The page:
Empey on the attack – he’s not actually bad in a debate setting – and Robinson keeping the temper under control, though I thought he did look tired and irritable. He’d be much more irritable if they’d let Allister in, which might have made for more fun viewing.

There’s that spontaneity thing. I often think with PSF politicians – even those like Maskey or O’Dowd who are decent media performers – that their big problem is they can’t answer a question that Gerry hasn’t already answered. McGuinness can ad lib and so can Gildernew to some extent, but it’s not a talent they’ve encouraged. Since we know Ritchie is best when she’s spontaneous, why the scripting?

Not quite as bad as Cecil Walker, I suppose. But set that alongside Fearghal McKinney’s performance on the Politics Show – Gerry Kelly isn’t the world’s best debater, but I thought Fearghal was completely lost without a script. Never underestimate the SDLP’s ability to fritter away a position through sheer incompetence.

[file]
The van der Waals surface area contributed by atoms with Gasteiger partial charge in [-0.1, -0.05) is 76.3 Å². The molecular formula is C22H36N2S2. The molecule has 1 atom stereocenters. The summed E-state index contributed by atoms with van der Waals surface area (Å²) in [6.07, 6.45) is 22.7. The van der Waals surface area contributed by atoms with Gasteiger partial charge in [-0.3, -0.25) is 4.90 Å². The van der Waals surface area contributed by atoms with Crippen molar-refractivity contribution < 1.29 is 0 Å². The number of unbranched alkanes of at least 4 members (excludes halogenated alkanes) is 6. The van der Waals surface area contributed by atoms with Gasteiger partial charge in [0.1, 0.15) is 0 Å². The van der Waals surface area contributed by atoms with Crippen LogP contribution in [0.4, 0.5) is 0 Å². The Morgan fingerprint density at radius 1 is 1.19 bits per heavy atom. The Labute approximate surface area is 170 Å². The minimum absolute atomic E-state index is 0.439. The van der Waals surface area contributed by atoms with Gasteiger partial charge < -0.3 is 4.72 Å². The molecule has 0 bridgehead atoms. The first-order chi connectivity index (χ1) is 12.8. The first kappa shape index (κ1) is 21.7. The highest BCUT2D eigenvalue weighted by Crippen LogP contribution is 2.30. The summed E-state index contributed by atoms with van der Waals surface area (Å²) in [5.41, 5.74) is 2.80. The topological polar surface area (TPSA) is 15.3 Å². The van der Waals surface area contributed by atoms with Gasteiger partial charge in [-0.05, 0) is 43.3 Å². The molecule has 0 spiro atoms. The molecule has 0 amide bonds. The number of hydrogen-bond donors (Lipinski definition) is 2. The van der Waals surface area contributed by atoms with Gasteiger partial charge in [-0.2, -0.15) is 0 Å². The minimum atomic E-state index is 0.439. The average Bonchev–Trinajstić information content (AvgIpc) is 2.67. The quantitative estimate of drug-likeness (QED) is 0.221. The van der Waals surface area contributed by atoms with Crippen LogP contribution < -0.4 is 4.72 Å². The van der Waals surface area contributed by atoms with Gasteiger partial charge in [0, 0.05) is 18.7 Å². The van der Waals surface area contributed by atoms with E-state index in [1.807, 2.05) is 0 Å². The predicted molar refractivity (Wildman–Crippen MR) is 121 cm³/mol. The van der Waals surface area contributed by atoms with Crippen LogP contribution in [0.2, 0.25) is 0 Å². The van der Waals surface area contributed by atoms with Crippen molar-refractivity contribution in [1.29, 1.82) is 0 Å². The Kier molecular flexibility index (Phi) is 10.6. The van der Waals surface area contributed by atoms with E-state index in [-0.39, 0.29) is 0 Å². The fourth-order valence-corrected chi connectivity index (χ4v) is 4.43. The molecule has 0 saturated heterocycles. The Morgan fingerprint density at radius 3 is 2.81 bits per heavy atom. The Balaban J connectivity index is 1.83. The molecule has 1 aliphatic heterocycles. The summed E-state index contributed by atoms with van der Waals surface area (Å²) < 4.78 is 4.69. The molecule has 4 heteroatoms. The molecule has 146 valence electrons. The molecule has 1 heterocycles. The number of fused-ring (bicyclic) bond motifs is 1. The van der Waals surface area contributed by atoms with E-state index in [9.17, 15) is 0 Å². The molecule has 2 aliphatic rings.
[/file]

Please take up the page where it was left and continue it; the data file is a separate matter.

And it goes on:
3. Garibaldy - April 23, 2010

Ruane will indeed be happier, but my money is still on Ritchie. Especially seeing as Ruane has proven even more incompetent as a minister than that performance was from Ritchie. I missed the politics show with McKinney and Kelly, but saw Adams and Ford et al there now. Thought they both did grand. I had forgotten how much I am wound up by Agnew (I skipped the second debate, might watch it later but saw him on Newsline). He has the mark of a boy who would introduce not only water charges but every other sort of charge he could think of.

And yes, the SDLP is proving to be its own worst enemy. You would have thought they would have learnt the lesson of retiring their most popular people all at the same time, but apparently not.


4. irishelectionliterature - April 23, 2010

I thought Robinson looked dreadful and shifty, his eyes so sunken that at times you could only see the bottom half of them.
Ritchie was shocking and her emphasis on Westminister way over the top.
I presume there was none of the high tech voter reaction and polls that took place during/after the debate in the UK.


5. que - April 23, 2010